They stuck through some of the most agonizing requests from a star I’d ever seen, like organizing the warehouse sized storage facility which housed all of Lindsay’s clothes and personal belongings from Los Angeles, or her refusal to film on days she didn’t want to, breaching the contract the documentary production company had pre-established with Lindsay (*I later discovered Lindsay had a miscarriage during the time when she was refusing to film, a well deserved excuse.) I felt very disappointed in Lindsay, I felt like she was spitting on one of the last opportunities that would be given to her to amend her lifetime of unhealthy choices. But then I came to a realization about myself and the celebrity culture. I decided to let go of my judgement and frustration surrounding Lindsay’s unsatisfying story. I let go of my need for the happy ending and became just a neutral observer of her life, which provided me with a higher understanding and perspective on the situation. Lindsay is a broken product of the Hollywood machine and an unstable family life which has been destroyed by money, drugs and the conditions of her early fame. Hey mother is also a recovering alcoholic, her father a Wall Street criminal, both of whom provided a dysfunctional environment for Lindsay and her siblings growing up. Moving away from the normal judgement that we so easily place upon stars, I felt compassion for a girl who, like so many other young artists, was enveloped into a world too fast for her own good. I can only imagine the type of developmental blockages someone faces as a child growing up in the fame culture. Society feeds this machine every day, buying into advertisements, tabloids and investing and attaching our opinions and judgements to these celebrity lives as if they owe us something.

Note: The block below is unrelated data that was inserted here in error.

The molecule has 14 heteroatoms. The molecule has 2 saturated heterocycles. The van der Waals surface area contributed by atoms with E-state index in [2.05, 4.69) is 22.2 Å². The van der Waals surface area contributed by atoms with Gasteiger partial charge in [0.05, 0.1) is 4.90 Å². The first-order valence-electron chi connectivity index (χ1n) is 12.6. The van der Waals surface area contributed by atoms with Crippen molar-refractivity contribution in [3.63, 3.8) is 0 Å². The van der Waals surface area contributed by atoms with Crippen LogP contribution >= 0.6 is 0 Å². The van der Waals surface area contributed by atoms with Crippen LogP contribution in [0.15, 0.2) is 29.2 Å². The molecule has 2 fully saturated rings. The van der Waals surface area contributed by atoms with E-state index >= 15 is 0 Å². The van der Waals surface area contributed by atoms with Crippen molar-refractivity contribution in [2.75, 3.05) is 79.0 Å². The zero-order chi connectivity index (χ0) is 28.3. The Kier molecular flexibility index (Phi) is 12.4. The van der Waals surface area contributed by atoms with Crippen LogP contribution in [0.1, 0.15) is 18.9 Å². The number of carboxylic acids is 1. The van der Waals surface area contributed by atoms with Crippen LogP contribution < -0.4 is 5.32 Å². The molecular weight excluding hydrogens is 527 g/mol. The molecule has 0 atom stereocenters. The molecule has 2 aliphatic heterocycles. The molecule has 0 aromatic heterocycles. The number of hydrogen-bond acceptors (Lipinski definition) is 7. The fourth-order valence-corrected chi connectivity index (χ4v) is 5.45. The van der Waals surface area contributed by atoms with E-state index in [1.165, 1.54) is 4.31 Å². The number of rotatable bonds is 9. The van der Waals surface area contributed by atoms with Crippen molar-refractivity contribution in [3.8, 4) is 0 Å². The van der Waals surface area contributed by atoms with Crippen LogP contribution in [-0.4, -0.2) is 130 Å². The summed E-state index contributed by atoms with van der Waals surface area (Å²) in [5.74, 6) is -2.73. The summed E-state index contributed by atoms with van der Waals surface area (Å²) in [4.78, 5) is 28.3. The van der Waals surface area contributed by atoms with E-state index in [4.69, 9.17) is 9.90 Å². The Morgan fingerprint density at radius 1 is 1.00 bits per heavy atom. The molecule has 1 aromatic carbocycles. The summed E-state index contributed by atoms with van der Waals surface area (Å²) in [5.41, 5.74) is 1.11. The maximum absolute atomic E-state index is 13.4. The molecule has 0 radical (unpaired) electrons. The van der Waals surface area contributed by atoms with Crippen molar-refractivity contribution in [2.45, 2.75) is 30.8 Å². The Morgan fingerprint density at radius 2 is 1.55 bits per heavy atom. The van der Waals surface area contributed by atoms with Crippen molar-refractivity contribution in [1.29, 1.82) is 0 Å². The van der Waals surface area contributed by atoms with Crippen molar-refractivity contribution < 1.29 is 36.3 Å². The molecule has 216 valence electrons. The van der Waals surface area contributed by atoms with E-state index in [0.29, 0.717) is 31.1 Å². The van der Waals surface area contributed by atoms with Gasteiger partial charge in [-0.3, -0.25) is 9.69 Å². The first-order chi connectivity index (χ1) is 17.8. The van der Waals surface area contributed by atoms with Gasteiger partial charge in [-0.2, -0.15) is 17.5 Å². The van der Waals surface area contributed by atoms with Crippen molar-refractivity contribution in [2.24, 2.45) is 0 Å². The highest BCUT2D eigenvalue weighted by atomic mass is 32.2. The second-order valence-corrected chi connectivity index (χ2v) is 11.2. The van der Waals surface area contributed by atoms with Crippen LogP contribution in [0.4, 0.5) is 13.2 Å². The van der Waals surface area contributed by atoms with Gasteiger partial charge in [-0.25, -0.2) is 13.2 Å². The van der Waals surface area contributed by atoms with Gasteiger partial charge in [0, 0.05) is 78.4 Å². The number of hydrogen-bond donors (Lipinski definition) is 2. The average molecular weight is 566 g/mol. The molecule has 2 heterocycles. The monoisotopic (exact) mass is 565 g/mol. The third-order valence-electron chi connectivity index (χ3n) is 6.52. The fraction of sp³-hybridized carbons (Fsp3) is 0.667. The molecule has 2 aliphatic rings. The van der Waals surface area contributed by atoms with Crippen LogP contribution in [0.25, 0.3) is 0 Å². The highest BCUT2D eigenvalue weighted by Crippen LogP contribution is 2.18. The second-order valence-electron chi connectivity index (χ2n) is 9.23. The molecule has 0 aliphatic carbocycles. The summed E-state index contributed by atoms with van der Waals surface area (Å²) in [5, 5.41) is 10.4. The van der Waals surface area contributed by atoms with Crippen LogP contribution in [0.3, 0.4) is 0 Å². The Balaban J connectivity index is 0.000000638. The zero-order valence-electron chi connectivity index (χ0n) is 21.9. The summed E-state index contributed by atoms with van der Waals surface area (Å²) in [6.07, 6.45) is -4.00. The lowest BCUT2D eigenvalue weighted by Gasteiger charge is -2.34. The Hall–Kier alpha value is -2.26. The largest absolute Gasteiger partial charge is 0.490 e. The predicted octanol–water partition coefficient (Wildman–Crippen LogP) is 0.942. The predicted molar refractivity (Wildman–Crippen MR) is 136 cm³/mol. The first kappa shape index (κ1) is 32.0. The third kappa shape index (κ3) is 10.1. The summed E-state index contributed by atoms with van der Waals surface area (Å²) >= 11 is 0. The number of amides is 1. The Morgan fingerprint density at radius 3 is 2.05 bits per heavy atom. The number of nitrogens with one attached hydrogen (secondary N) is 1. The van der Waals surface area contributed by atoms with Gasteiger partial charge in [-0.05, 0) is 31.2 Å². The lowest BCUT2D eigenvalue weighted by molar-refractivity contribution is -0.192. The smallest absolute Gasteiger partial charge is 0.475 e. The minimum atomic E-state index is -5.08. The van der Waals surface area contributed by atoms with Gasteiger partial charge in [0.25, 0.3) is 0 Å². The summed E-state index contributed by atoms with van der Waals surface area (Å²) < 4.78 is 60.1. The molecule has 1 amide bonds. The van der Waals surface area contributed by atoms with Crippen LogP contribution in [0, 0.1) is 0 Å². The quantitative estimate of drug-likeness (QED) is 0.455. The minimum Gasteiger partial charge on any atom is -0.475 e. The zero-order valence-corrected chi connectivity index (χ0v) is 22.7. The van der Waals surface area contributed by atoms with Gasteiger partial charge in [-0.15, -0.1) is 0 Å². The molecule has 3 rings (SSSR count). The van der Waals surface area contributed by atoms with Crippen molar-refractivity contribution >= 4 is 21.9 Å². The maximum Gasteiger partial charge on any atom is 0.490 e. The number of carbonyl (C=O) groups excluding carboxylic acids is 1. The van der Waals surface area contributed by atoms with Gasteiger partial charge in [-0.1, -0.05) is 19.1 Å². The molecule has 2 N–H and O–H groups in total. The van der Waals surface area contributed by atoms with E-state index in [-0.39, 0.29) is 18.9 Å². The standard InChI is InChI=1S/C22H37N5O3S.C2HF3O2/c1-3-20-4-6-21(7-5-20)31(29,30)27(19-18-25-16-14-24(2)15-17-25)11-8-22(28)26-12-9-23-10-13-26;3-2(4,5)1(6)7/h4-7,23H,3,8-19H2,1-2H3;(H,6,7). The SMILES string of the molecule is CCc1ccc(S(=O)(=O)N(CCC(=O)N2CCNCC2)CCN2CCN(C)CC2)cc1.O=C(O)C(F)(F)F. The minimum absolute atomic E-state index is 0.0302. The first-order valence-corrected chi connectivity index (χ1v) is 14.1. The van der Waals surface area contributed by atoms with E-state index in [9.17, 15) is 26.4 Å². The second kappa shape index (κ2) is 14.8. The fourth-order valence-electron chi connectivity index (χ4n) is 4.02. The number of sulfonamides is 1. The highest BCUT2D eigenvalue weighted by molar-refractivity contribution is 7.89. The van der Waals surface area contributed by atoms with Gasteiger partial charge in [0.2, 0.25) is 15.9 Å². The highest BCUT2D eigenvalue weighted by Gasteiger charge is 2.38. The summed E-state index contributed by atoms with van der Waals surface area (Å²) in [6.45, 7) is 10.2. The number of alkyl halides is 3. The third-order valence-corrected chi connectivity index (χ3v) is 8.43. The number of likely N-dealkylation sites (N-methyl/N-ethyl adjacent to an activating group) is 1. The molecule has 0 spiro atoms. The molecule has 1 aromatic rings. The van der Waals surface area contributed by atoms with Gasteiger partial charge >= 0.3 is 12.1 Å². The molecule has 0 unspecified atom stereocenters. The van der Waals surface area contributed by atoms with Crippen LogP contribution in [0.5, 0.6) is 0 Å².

The reverse can also be said about celebrities, that they attach themselves to our attention and constantly expect something from us, because without the latter relationship this world could not exist. But this relationship that we have with one another is the culprit of the problem of celebrity-fan culture. We expect, we judge and we blame.